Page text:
Spinal cord stimulator success depends on time factors

Patients who waited less than 2 years for a spinal cord stimulator implant experienced success rates of 75% compared with a success rates of 15% in patients who waited 20 years after the onset of pain to receive the implant, according to a retrospective analysis.

The investigators involved in a poster presentation scheduled to be presented at the recent American Academy of Pain Medicine (AAPM) Annual Meeting reported their findings in a press release from the AAPM.

Fewer than 50% of all patients report long-term success with spinal cord stimulation (SCS) for treatment of chronic pain, they noted in the release.

“The success of SCS is time sensitive, in that as wait times decline, long-term outcomes with SCS are enhanced,” Krishna Kumar, MD, of Regina General Hospital, in Regina, Saskatchewan, Canada, stated.

The study included 443 patients who received SCS. Starting with the initial pain diagnosis, investigators examined points of delay to referral for SCS implantation by primary care physicians and specialists. Patients first saw a physician 3.4 months after developing a pain syndrome. The mean time to implantation from the first symptoms was 5.12 years. Neurosurgeons were quickest to refer these patients and non-implanting anesthetists were most likely to delay implantation, according to the release, which noted that treatment was 2.15 years longer if a non-implanting anesthetist versus a neurosurgeon referred the patient.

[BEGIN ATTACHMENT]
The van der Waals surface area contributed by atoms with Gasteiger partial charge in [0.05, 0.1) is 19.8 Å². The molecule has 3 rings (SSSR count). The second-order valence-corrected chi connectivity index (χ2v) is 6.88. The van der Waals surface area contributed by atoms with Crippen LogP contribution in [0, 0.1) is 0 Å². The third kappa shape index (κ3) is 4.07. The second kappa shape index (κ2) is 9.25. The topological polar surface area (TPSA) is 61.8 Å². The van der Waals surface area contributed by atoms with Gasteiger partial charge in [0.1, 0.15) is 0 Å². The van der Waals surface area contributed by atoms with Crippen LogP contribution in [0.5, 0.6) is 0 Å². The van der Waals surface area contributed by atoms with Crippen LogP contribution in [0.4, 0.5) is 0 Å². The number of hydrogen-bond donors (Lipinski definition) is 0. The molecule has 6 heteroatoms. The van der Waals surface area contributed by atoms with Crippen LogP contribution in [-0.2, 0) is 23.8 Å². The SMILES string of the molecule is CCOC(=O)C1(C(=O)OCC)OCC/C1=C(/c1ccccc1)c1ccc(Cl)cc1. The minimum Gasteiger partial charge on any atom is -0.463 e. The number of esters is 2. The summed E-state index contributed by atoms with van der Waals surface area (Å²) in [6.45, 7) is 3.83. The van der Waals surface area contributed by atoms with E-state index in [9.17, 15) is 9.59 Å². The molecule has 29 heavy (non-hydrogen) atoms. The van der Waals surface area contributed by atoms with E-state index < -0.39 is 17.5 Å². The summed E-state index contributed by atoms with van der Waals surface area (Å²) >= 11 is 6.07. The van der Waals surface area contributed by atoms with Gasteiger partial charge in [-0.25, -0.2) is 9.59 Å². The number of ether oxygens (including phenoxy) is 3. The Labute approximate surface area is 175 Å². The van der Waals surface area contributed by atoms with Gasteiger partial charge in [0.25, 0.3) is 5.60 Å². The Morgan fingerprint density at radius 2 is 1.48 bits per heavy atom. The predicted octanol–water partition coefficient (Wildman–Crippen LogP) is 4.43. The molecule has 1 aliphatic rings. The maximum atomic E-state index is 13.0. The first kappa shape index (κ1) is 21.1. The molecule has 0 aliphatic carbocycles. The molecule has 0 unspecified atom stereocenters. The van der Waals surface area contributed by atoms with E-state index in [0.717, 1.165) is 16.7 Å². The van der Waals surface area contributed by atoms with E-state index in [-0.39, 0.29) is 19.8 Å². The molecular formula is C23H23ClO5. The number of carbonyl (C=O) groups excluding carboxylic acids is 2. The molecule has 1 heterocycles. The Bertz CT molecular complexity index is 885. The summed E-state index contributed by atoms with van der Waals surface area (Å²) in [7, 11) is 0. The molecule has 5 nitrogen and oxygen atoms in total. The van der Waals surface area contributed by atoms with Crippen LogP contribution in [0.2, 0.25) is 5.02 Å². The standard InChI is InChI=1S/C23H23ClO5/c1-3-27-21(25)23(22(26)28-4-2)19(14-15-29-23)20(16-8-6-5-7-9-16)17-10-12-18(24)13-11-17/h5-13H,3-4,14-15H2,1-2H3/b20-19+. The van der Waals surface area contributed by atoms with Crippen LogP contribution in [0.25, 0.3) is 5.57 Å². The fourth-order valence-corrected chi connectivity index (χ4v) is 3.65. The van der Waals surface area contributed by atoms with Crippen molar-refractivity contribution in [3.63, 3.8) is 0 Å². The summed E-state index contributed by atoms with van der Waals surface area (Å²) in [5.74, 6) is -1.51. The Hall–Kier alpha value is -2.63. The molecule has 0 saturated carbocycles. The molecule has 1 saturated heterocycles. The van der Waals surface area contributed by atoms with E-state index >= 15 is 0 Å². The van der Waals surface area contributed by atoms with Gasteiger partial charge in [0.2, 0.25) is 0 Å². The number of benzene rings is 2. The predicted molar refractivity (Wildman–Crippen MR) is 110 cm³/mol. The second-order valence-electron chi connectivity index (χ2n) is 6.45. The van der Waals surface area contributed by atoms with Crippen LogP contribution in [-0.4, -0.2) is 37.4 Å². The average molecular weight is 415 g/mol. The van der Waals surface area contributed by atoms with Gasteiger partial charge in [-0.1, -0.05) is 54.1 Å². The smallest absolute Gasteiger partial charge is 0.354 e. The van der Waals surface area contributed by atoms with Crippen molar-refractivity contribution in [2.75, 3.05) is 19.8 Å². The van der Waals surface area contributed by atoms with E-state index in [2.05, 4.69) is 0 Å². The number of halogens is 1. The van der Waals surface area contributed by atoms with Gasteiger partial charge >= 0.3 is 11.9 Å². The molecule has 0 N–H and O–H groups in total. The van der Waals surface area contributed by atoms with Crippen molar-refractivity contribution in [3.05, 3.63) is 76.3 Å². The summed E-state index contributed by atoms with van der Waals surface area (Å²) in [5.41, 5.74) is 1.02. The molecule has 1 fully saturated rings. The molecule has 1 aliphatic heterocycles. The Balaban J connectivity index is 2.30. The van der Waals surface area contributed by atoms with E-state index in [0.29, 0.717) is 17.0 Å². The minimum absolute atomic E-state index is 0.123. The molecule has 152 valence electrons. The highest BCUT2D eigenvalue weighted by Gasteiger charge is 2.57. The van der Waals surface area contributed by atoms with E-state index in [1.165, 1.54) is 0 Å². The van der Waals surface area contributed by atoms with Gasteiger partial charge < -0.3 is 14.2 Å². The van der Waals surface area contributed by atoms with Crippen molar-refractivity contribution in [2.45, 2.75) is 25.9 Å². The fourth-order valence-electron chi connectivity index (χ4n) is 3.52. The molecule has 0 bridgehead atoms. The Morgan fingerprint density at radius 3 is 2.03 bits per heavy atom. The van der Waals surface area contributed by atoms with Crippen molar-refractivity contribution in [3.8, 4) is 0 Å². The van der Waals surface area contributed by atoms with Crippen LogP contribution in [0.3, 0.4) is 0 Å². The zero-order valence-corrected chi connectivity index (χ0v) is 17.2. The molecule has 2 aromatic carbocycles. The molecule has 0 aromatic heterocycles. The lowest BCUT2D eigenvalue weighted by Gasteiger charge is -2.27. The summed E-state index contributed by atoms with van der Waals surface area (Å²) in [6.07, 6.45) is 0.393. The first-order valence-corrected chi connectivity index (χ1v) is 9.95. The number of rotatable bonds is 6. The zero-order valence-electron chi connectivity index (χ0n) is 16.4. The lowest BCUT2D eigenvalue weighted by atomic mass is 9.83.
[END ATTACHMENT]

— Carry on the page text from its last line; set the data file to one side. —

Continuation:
“Chronic pain is a disease unto itself, which is responsible for physical and psychological suffering. The importance of timely treatment must, therefore, be recognized by all physicians,” Kumar stated.

Shortened wait times could significantly improve the success rates for SCS, he stated.

Reference:

Kumar K. Poster #113. Presented at: American Academy of Pain Medicine Annual Meeting; March 5-9, 2014; Phoenix.

Patients who waited less than 2 years for a spinal cord stimulator implant experienced success rates of 75% compared with a success rates of 15% in patients who waited 20 years after the onset of pain to receive the implant, according to a retrospective analysis.

The investigators involved in a poster presentation scheduled to be presented at the recent American Academy of Pain Medicine (AAPM) Annual Meeting reported their findings in a press release from the AAPM.

Fewer than 50% of all patients report long-term success with spinal cord stimulation (SCS) for treatment of chronic pain, they noted in the release.

“The success of SCS is time sensitive, in that as wait times decline, long-term outcomes with SCS are enhanced,” Krishna Kumar, MD, of Regina General Hospital, in Regina, Saskatchewan, Canada, stated.

The study included 443 patients who received SCS. Starting with the initial pain diagnosis, investigators examined points of delay to referral for SCS implantation by primary care physicians and specialists. Patients first saw a physician 3.4 months after developing a pain syndrome. The mean time to implantation from the first symptoms was 5.12 years. Neurosurgeons were quickest to refer these patients and non-implanting anesthetists were most likely to delay implantation, according to the release, which noted that treatment was 2.15 years longer if a non-implanting anesthetist versus a neurosurgeon referred the patient.

“Chronic pain is a disease unto itself, which is responsible for physical and psychological suffering. The importance of timely treatment must, therefore, be recognized by all physicians,” Kumar stated.

Shortened wait times could significantly improve the success rates for SCS, he stated.

Reference:

Kumar K. Poster #113. Presented at: American Academy of Pain Medicine Annual Meeting; March 5-9, 2014; Phoenix.